Forest bathing, supported by the Duchess of Cambridge, is good for you

Trendy ‘forest bathing’ loved by the Duchess of Cambridge really IS good for your health, suggests new research

  • Forest bathing is the Japanese practice of walking thoughtfully through woods
  • Inspired the garden the Duchess co-designed at the Chelsea Flower Show 
  • Study found we are healthier and happier if we spend two hours a week in nature

Trendy ‘forest bathing’ really may be good for your health, research suggests.

The Duchess of Cambridge is reportedly a fan of the Japanese practice of walking slowly and thoughtfully through woodlands. 

And now a study has found people are healthier and happier if they spend at least two hours a week in nature. 

Researchers believe relaxing in a park, beach or forest gives us ‘perspective on life’, while also reducing stress.

They say 120 minutes a week is a ‘realistic target’ for most, particularly when it can be broken up into several short visits over the seven days. 

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The Duchess of Cambridge is pictured laughing with the landscape architects Andree Davies and Adam White. The three co-designed the Royal Horticultural Society’s Back To Nature Garden, which was open to the public at this year’s Chelsea Flower Show

The Duchess is pictured selecting plants for her garden with Ms Davies

The research was carried out by the University of Exeter and led by Dr Mathew White, an environmental psychologist and senior lecturer at the college of medicine and health.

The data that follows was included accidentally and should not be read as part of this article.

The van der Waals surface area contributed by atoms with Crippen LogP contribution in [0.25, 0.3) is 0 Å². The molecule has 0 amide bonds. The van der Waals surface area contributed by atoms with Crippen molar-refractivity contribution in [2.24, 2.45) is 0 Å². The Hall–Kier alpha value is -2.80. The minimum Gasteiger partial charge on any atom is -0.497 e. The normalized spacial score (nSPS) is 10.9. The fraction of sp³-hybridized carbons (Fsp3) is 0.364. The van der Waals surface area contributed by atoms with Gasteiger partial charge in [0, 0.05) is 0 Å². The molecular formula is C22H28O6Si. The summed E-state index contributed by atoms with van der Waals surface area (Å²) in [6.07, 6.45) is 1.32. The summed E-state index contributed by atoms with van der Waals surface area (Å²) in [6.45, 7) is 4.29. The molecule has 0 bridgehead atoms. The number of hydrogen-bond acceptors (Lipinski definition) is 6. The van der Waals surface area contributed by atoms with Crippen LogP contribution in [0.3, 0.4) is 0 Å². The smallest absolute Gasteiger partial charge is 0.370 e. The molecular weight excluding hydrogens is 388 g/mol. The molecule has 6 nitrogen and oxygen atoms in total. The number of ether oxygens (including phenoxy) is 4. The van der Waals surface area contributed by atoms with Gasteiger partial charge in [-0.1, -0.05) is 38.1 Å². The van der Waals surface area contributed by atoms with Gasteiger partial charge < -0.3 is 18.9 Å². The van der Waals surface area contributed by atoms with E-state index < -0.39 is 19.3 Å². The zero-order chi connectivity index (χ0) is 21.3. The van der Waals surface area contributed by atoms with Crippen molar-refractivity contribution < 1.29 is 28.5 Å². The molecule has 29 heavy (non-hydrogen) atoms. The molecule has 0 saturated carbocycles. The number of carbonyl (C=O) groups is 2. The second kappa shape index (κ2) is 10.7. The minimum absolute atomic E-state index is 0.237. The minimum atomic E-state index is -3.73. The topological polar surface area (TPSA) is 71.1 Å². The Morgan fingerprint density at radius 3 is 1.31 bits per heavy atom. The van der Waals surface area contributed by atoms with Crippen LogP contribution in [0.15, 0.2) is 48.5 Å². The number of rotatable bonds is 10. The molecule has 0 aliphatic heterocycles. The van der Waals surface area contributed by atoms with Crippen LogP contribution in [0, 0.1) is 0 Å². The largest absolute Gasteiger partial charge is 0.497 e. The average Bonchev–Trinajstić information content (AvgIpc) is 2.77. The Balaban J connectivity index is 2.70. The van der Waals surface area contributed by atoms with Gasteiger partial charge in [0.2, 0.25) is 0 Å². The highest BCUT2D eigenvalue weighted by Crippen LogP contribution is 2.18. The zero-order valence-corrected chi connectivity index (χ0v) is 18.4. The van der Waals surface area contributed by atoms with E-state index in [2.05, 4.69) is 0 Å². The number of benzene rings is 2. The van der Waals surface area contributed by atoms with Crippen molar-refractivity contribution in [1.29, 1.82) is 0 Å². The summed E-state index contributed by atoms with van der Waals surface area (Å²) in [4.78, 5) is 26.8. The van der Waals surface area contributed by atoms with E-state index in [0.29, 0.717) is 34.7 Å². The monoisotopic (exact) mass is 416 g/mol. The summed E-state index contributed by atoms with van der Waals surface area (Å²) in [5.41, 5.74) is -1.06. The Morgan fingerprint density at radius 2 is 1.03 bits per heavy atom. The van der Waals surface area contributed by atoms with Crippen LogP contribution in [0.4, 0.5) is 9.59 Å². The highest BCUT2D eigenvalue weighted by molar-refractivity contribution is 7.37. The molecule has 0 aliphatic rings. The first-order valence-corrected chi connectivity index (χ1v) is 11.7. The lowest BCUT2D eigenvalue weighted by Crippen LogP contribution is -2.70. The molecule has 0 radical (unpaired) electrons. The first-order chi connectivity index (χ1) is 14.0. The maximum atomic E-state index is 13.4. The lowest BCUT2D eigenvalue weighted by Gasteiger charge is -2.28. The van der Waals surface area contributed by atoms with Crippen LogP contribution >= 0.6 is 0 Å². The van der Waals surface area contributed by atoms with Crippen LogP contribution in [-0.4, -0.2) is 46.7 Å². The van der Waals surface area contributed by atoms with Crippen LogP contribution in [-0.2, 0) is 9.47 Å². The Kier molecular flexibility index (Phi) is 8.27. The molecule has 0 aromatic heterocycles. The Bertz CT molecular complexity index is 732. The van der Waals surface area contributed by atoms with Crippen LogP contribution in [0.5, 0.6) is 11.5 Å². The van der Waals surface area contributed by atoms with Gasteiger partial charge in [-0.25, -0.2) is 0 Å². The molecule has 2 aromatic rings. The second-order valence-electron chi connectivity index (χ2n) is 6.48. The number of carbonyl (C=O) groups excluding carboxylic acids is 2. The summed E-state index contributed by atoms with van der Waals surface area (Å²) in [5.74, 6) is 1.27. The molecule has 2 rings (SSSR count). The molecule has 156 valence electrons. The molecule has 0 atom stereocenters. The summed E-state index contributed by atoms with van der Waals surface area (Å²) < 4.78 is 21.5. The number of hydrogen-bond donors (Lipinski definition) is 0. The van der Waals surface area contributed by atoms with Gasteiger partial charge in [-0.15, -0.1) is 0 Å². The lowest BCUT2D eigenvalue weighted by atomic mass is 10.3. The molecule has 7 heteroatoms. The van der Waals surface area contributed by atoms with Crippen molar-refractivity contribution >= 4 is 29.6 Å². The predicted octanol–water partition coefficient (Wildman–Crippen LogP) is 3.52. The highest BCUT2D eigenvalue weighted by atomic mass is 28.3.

‘It’s well known that getting outdoors in nature can be good for people’s health and wellbeing but until now we’ve not been able to say how much is enough,’ Dr White said. 

‘The majority of nature visits in this research took place within just two miles of home so even visiting local urban green spaces seems to be a good thing. 

‘Two hours a week is hopefully a realistic target for many people, especially given that it can be spread over an entire week to get the benefit.’

Forest bathing is reportedly even said to have inspired the garden the Duchess co-designed at this year’s Chelsea Flower Show. 

The Duchess, mother to Prince George, five, Princess Charlotte, four, and Prince Louis, one, wanted her Chelsea garden to be a playground for children to escape into, while also being a space for grown-ups. 

Along with the landscape architects Andree Davies and Adam White, who co-designed her garden, the Duchess hoped incorporating elements of forest bathing would help visitors recharge their batteries. 


Forest bathing describes the Japanese practice of walking slowly and thoughtfully through woodlands. 

The Duchess of Cambridge is reportedly a fan, with the practice being the inspiration behind her Back To Nature Garden at 2019’s Chelsea Flower Show.

The idea is to take in everything around you, including the forest’s smells, sounds, sights and textures. 

Studies show our blood pressure, heart rate, mood and even immune function can all be improved by spending some quiet time in forested areas.

In Japan, where rates of heart disease are among the lowest in the world, forest bathing, or shinrin-yoku, is a vital part of their national health programme.

One theory suggests the organic compounds phytoncides, which trees emit to protect themselves from parasites and disease, could benefit humans. 

Forest bathing may also calm people by giving them focus and removing them from the stresses of modern life.